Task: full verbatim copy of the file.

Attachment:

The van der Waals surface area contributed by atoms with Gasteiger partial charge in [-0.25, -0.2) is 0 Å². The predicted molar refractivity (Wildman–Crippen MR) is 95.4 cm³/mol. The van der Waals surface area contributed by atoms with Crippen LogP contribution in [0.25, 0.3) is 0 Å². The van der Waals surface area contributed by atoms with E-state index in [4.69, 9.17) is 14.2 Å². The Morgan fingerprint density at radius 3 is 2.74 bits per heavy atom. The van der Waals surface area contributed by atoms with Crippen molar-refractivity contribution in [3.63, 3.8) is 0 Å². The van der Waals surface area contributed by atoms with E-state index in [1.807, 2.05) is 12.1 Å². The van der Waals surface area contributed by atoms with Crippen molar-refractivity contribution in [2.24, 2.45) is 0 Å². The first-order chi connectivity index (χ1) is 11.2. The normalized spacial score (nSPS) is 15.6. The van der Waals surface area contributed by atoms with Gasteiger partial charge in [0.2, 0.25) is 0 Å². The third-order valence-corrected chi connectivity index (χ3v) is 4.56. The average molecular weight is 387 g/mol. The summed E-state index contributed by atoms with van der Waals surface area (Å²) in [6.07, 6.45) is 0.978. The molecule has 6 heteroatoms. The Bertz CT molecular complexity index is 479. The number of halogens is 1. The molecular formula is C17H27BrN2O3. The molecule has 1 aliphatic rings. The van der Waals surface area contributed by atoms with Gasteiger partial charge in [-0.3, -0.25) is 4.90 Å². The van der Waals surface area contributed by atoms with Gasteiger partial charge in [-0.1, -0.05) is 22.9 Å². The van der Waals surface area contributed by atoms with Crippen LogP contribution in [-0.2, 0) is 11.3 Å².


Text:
The van der Waals surface area contributed by atoms with Gasteiger partial charge in [-0.25, -0.2) is 0 Å². The predicted molar refractivity (Wildman–Crippen MR) is 95.4 cm³/mol. The van der Waals surface area contributed by atoms with Crippen LogP contribution in [0.25, 0.3) is 0 Å². The van der Waals surface area contributed by atoms with E-state index in [4.69, 9.17) is 14.2 Å². The Morgan fingerprint density at radius 3 is 2.74 bits per heavy atom. The van der Waals surface area contributed by atoms with Crippen molar-refractivity contribution in [3.63, 3.8) is 0 Å². The van der Waals surface area contributed by atoms with E-state index in [1.807, 2.05) is 12.1 Å². The van der Waals surface area contributed by atoms with Crippen molar-refractivity contribution in [2.24, 2.45) is 0 Å². The first-order chi connectivity index (χ1) is 11.2. The normalized spacial score (nSPS) is 15.6. The van der Waals surface area contributed by atoms with Gasteiger partial charge in [0.2, 0.25) is 0 Å². The third-order valence-corrected chi connectivity index (χ3v) is 4.56. The average molecular weight is 387 g/mol. The summed E-state index contributed by atoms with van der Waals surface area (Å²) in [6.07, 6.45) is 0.978. The molecule has 6 heteroatoms. The Bertz CT molecular complexity index is 479. The number of halogens is 1. The molecular formula is C17H27BrN2O3. The molecule has 1 aliphatic rings. The van der Waals surface area contributed by atoms with Gasteiger partial charge in [-0.3, -0.25) is 4.90 Å². The van der Waals surface area contributed by atoms with Gasteiger partial charge in [-0.1, -0.05) is 22.9 Å². The van der Waals surface area contributed by atoms with Crippen LogP contribution in [-0.2, 0) is 11.3 Å².